Individual, social-environmental, and physical-environmental factors that underlie sense of coherence in Dutch adults

E. Swan*, L. Bouwman, G.J. Hiddink, N. Aarts, M. Koelen

*Corresponding author for this work

Research output: Contribution to journalArticleAcademicpeer-review

2 Citations (Scopus)

Abstract

Antonovsky’s salutogenesis is a theoretical perspective on health development that explores physical, mental, and social factors that contribute to a ‘healthy life orientation’ and also a theoretical approach to behavior change. Previous studies applying salutogenesis show that a high sense of coherence (SOC), a composite measure from salutogenesis indicating one’s capacity to cope with stress, is associated with a healthy life orientation and lifestyle behaviors, including healthy eating patterns. However, limited evidence exists on the factors that underlie SOC, which could be used to strengthen this capacity as a means to enable healthier eating. Dutch adults (N = 781) participated in a cross-sectional study examining the relationship between SOC and a set of individual, social-environmental, and physical-environmental factors. The main findings indicate that high SOC was associated with a diverse set of factors including lower doctor-oriented health locus of control; higher satisfaction with weight; higher perceived levels of neighborhood collective efficacy; higher situational self-efficacy for healthy eating; lower social discouragement for healthy eating; and higher neighborhood affordability, accessibility and availability of healthy foods. These findings can inform the design of nutrition interventions that target these factors that strengthen SOC and provide the building blocks for a healthier life orientation.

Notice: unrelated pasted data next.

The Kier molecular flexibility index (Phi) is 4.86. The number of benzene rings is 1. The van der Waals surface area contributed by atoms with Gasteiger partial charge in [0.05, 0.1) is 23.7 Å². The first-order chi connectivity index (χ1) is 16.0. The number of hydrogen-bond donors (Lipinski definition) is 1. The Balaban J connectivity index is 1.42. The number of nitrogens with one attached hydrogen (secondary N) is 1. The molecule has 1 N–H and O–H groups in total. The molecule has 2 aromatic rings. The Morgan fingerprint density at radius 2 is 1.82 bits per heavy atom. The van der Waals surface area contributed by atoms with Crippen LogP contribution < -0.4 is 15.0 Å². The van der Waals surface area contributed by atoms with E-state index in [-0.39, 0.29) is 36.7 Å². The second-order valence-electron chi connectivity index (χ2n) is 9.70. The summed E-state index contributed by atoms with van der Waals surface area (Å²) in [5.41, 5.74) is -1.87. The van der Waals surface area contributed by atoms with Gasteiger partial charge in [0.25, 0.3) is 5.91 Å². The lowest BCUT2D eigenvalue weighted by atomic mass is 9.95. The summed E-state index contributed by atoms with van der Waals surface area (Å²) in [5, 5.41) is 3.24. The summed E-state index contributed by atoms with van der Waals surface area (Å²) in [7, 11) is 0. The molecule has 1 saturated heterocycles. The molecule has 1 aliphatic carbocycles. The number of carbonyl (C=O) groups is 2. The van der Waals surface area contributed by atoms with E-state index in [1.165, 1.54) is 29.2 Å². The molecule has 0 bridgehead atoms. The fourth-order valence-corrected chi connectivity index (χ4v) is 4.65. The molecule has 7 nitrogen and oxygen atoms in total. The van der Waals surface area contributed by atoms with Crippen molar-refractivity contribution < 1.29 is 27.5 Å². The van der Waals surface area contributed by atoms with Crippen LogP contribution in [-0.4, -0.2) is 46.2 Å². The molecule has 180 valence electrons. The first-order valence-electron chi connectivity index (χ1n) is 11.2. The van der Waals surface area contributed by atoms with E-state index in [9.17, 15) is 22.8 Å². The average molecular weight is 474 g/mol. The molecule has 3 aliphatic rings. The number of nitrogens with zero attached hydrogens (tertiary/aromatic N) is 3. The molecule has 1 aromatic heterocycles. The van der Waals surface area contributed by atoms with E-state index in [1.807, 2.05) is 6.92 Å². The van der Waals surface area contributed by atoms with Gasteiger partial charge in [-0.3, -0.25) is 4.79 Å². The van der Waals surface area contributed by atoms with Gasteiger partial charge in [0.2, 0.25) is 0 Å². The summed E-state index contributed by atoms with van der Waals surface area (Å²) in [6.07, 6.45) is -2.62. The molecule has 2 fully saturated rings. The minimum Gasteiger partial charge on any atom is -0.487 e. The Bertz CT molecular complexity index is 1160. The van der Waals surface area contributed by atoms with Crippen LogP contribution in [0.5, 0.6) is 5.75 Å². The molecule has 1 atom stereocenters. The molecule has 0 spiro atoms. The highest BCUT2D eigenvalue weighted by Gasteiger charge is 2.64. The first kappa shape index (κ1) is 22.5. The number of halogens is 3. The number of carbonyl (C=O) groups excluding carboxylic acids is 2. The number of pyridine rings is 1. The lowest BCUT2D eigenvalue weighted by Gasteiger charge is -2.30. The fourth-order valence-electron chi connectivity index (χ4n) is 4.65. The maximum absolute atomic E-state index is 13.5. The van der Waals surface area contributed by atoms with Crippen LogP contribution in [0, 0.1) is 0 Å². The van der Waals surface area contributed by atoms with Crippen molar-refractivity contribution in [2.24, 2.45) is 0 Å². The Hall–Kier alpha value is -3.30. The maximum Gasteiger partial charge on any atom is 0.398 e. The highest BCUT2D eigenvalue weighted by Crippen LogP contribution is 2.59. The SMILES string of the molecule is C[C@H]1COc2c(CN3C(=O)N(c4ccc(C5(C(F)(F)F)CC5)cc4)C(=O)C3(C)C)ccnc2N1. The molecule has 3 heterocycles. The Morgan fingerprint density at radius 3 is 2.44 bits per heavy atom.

Original languageEnglish
Pages (from-to)33-42
JournalGlobal Health Promotion
Volume25
Issue number1
Early online date2016
DOIs
Publication statusPublished - 1 Mar 2018

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